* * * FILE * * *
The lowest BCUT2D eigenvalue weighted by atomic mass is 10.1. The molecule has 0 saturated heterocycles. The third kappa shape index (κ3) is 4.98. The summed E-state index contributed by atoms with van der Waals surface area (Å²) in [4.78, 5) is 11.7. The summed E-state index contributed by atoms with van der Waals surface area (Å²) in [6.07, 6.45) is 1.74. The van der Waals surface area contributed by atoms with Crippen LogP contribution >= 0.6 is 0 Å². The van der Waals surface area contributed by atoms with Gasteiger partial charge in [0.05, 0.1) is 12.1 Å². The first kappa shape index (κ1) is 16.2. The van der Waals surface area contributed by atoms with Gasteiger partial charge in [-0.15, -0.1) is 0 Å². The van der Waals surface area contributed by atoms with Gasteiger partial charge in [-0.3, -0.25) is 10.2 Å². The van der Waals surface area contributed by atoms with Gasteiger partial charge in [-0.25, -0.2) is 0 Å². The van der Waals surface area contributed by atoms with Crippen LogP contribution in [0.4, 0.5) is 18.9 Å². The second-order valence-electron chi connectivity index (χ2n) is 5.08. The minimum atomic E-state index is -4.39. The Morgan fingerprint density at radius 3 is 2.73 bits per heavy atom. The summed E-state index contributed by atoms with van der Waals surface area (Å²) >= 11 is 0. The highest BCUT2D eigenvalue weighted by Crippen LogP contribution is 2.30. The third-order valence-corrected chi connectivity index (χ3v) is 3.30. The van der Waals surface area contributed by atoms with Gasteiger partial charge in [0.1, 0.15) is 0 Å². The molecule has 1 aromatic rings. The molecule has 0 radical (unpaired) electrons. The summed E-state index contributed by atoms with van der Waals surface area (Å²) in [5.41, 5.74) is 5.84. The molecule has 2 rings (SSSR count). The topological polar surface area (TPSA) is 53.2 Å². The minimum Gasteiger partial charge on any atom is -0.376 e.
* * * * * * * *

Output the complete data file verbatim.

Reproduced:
The lowest BCUT2D eigenvalue weighted by atomic mass is 10.1. The molecule has 0 saturated heterocycles. The third kappa shape index (κ3) is 4.98. The summed E-state index contributed by atoms with van der Waals surface area (Å²) in [4.78, 5) is 11.7. The summed E-state index contributed by atoms with van der Waals surface area (Å²) in [6.07, 6.45) is 1.74. The van der Waals surface area contributed by atoms with Crippen LogP contribution >= 0.6 is 0 Å². The van der Waals surface area contributed by atoms with Gasteiger partial charge in [0.05, 0.1) is 12.1 Å². The first kappa shape index (κ1) is 16.2. The van der Waals surface area contributed by atoms with Gasteiger partial charge in [-0.15, -0.1) is 0 Å². The van der Waals surface area contributed by atoms with Gasteiger partial charge in [-0.3, -0.25) is 10.2 Å². The van der Waals surface area contributed by atoms with Gasteiger partial charge in [-0.25, -0.2) is 0 Å². The van der Waals surface area contributed by atoms with Crippen LogP contribution in [0.4, 0.5) is 18.9 Å². The second-order valence-electron chi connectivity index (χ2n) is 5.08. The minimum atomic E-state index is -4.39. The Morgan fingerprint density at radius 3 is 2.73 bits per heavy atom. The summed E-state index contributed by atoms with van der Waals surface area (Å²) >= 11 is 0. The highest BCUT2D eigenvalue weighted by Crippen LogP contribution is 2.30. The third-order valence-corrected chi connectivity index (χ3v) is 3.30. The van der Waals surface area contributed by atoms with Gasteiger partial charge in [0.1, 0.15) is 0 Å². The molecule has 1 aromatic rings. The molecule has 0 radical (unpaired) electrons. The summed E-state index contributed by atoms with van der Waals surface area (Å²) in [5.41, 5.74) is 5.84. The molecule has 2 rings (SSSR count). The topological polar surface area (TPSA) is 53.2 Å². The minimum Gasteiger partial charge on any atom is -0.376 e.